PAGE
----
Transitioning to Electronic Health Records

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EHR tips

  • To avoid having physicians search through thousands of illnesses in problem lists, create a list of common illnesses physicians come across on a daily basis.
  • Do not let physicians forgo the training provided by the EHR provider: It will help with implementation.
  • Reduce patient load by 25% for the first two weeks an organization goes live with EHRs. It may be a small financial burden, but it improves the chances of success.

No matter how hard they try, health care providers are finding it increasingly difficult to ignore electronic health records (EHRs). Perhaps the most challenging component of adopting EHRs is meeting the “meaningful use” requirements established by the Centers for Medicare and Medicaid.

To receive incentive funds, physicians must meet six clinical quality measures and 20 different objectives provided by their EHRs, including physician order entry, clinical decision alerts, and electronic prescribing. The goal of step one of meaningful use is to demonstrate physicians are mastering the fundamentals of EHRs, such as creating a medicine list and a checklist for patient vitals.

Transitioning from paper charts to computers is not easy, said Terry Ketchersid, MD, a former nephrologist and current vice president and chief medical officer for Acumen EHR. “With EHRs, data are there and it is presented in a more robust way, but change in habits is something you never want to underestimate and it is a painful process,” Dr. Ketchersid said.

Here are some tips to help work through that process.

Ease into it

“Don't start by making doctors drink from the fire hose,” Dr. Ketchersid said.

Instead of learning every detail of an application, start with a simple component that physicians use every day, like an application in the dialysis unit. As doctors become more adept with the system, they can begin using more complicated portions of the application.

Another option is to allow physicians to do just what is necessary to meet the meaningful use requirements in the early stages of adoption.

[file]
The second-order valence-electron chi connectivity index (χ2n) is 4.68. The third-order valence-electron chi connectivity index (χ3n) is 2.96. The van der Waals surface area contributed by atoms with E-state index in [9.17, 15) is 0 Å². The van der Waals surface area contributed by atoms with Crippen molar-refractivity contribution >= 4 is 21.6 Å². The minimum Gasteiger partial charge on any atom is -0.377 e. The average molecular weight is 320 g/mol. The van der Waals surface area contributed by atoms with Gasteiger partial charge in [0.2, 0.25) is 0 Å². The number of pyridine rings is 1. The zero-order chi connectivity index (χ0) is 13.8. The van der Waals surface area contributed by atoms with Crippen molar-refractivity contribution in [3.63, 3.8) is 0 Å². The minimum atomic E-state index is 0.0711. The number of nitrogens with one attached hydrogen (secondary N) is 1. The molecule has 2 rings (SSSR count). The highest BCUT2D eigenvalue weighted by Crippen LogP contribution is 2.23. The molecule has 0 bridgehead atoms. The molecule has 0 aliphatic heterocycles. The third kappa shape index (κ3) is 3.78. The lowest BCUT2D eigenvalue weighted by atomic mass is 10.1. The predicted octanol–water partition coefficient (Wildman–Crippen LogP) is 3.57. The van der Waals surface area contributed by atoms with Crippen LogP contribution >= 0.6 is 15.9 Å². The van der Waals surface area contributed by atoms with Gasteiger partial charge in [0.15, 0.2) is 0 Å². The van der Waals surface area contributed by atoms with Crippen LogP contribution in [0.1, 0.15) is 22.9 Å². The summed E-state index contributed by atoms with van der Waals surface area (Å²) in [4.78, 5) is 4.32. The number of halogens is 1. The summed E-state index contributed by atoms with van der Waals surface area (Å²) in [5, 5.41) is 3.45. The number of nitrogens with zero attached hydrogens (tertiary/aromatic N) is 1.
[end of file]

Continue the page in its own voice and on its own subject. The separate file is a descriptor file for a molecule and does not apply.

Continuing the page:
At Dallas Nephrology Associates, the point-and-click data required to meet meaningful use is one of the most cumbersome parts of utilizing the electronic health record, said Linda Rivera, the group's IT Director. This process has nearly tripled the time it takes physicians to create patient notes, and the physicians do not feel these notes clearly communicate the patient visit or health status, she said.

Identify an internal champion

Dr. Ketchersid said when he sees failures with implementation early in the process, it is often because an organization has not named a clinician who can rally the troops.

“If you are doing this in a group practice, there needs to be a physician champion in that group, someone who understands the value of bringing EHRs in and who commands the respect of the people in the practice,” he said. “Because when the going gets tough, you need someone inside the practice who is committed to the effort.”

Assign a staff guru

Doctors may be signing off on the data, but office staff members perform a substantial portion of the tasks involved in checking patients in and collecting vital signs and demographics. This is where the staff guru comes in. This person should look at the meaningful use objectives and identify where certain steps in the necessary processes are being missed, from measuring a patients' height to asking about their preferred language or if they smoke.

“Physicians aren't in the weeds enough to know the workflow,” Dr. Ketchersid said. “I encourage empowering a nurse or PA that understands the meaningful use framework to take charge.”

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